Scope and mechanism of carbohydrase action. Stereocomplementary hydrolytic and glucosyl-transferring actions of glucoamylase and glucodextranase with alpha- and beta-D-glucosyl fluoride.

S. Kitahata, Curtis F. Brewer, D. S. Genghof, T. Sawai, E. J. Hehre

Research output: Contribution to journalArticle

52 Citations (Scopus)

Abstract

Rhizopus niveus glucoamylase and Arthrobacter globiformis glucodextranase, which catalyze the hydrolysis of starch and dextrans, respectively, to form D-glucose of inverted (beta) configuration, were found to convert both alpha- and beta-D-glucosyl fluoride to beta-D-glucose and hydrogen fluoride. Each enzyme directly hydrolyzes alpha-D-glucosyl fluoride but utilizes th beta-anomer in reactions that require 2 molecules of substrate and yield glucosyl transfer products which are then rapidly hydrolyzed to form beta-D-glucose. Various D-glucopyranosyl compounds serve as acceptors for such reactions. Mixtures of beta-D-glucosyl fluoride and methyl-alpha-D-glucopyranoside[14C], incubated with either enzyme, yielded both methyl-alpha-D-glucopyranosyl-(1 leads to 4)-alpha-D-[14C]glucopyranoside and methyl-alpha-D-glucopyranosyl-(1 leads to 6)-alpha-D-[14C]glucopyranoside. Glucoamylase produced more of the alpha-maltoside; glucodextranase produced more of the alpha-isomaltoside. Thus, both "exo-alpha-glucan hydrolases" emerge as glucosylases that catalyze stereospecifically complementary hydrolytic and transglucosylative reactions with glucosyl donors of opposite configuration. These reactions not only provide a new view of the catalytic capabilities of these supposedly strict hydrolases; they also furnish a basis for defining a detailed mechanism for catalysis. Present results, together with those of several recent studies from this laboratory (especially similar findings obtained with beta-amylase acting on alpha- and beta-maltosyl fluoride (Hehre, E. J., Brewer, C. F., and Genghof, D. S. (1979) J. Biol. Chem. 254, 5942-5950), provide strong new evidence for the functional flexibility of the catalytic groups of carbohydrases.

Original languageEnglish (US)
Pages (from-to)6017-6026
Number of pages10
JournalJournal of Biological Chemistry
Volume256
Issue number12
StatePublished - Jun 25 1981
Externally publishedYes

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exo-1,6-alpha-glucosidase
Glucan 1,4-alpha-Glucosidase
Hydrolases
Glucose
beta-Amylase
Hydrofluoric Acid
Arthrobacter
Rhizopus
Glucans
Enzymes
Dextrans
Catalysis
Fluorides
Starch
Hydrolysis
Molecules
Substrates
carbohydrase
glucosyl fluoride

ASJC Scopus subject areas

  • Biochemistry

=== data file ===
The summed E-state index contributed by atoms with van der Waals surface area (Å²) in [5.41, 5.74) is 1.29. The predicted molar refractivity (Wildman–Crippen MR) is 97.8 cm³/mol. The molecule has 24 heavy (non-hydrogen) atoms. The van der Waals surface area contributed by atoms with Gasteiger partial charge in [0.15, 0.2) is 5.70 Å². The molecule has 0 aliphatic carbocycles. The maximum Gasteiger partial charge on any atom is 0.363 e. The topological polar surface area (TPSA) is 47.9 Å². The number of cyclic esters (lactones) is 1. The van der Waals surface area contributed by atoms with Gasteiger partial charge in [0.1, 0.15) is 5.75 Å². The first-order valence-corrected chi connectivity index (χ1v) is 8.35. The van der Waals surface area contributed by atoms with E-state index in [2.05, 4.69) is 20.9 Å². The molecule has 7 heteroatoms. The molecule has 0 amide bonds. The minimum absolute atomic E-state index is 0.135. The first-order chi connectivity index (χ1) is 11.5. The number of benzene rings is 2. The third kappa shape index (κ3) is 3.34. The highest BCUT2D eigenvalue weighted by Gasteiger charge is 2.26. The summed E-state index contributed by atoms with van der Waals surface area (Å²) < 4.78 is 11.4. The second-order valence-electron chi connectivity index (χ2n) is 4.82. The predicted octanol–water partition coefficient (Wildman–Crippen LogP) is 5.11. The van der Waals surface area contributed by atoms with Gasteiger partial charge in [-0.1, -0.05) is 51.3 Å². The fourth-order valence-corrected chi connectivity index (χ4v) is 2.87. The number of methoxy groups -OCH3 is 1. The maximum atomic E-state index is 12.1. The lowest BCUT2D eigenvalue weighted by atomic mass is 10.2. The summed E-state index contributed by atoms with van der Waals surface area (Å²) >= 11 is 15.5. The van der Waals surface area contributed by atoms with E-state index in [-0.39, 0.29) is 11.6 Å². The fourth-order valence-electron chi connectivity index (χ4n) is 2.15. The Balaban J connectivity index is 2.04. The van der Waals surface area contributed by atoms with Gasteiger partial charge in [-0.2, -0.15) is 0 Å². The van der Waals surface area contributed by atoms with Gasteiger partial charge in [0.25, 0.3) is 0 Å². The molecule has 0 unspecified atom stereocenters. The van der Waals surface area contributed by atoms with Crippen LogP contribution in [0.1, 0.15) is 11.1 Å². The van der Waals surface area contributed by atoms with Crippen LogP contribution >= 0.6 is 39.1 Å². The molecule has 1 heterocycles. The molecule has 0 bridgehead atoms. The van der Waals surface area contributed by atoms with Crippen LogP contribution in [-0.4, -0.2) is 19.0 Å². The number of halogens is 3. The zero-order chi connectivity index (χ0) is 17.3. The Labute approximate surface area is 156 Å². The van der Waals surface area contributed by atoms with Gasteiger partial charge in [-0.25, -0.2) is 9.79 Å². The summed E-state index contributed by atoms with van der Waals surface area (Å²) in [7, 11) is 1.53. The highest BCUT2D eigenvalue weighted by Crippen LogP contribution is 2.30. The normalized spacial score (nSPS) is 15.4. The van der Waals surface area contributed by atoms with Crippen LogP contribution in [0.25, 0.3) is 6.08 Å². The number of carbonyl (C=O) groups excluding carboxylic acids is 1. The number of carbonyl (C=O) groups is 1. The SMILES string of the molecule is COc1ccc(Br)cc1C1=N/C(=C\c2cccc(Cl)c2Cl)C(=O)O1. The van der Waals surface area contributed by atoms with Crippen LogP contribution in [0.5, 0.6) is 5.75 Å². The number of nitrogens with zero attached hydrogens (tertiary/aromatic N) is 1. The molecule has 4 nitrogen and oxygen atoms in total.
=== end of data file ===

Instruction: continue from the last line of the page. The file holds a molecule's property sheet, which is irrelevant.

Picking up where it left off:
Cite this

Scope and mechanism of carbohydrase action. Stereocomplementary hydrolytic and glucosyl-transferring actions of glucoamylase and glucodextranase with alpha- and beta-D-glucosyl fluoride. / Kitahata, S.; Brewer, Curtis F.; Genghof, D. S.; Sawai, T.; Hehre, E. J.

In: Journal of Biological Chemistry, Vol. 256, No. 12, 25.06.1981, p. 6017-6026.

Research output: Contribution to journalArticle

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abstract = "Rhizopus niveus glucoamylase and Arthrobacter globiformis glucodextranase, which catalyze the hydrolysis of starch and dextrans, respectively, to form D-glucose of inverted (beta) configuration, were found to convert both alpha- and beta-D-glucosyl fluoride to beta-D-glucose and hydrogen fluoride. Each enzyme directly hydrolyzes alpha-D-glucosyl fluoride but utilizes th beta-anomer in reactions that require 2 molecules of substrate and yield glucosyl transfer products which are then rapidly hydrolyzed to form beta-D-glucose. Various D-glucopyranosyl compounds serve as acceptors for such reactions. Mixtures of beta-D-glucosyl fluoride and methyl-alpha-D-glucopyranoside[14C], incubated with either enzyme, yielded both methyl-alpha-D-glucopyranosyl-(1 leads to 4)-alpha-D-[14C]glucopyranoside and methyl-alpha-D-glucopyranosyl-(1 leads to 6)-alpha-D-[14C]glucopyranoside. Glucoamylase produced more of the alpha-maltoside; glucodextranase produced more of the alpha-isomaltoside. Thus, both {"}exo-alpha-glucan hydrolases{"} emerge as glucosylases that catalyze stereospecifically complementary hydrolytic and transglucosylative reactions with glucosyl donors of opposite configuration. These reactions not only provide a new view of the catalytic capabilities of these supposedly strict hydrolases; they also furnish a basis for defining a detailed mechanism for catalysis. Present results, together with those of several recent studies from this laboratory (especially similar findings obtained with beta-amylase acting on alpha- and beta-maltosyl fluoride (Hehre, E. J., Brewer, C. F., and Genghof, D. S. (1979) J. Biol. Chem. 254, 5942-5950), provide strong new evidence for the functional flexibility of the catalytic groups of carbohydrases.",
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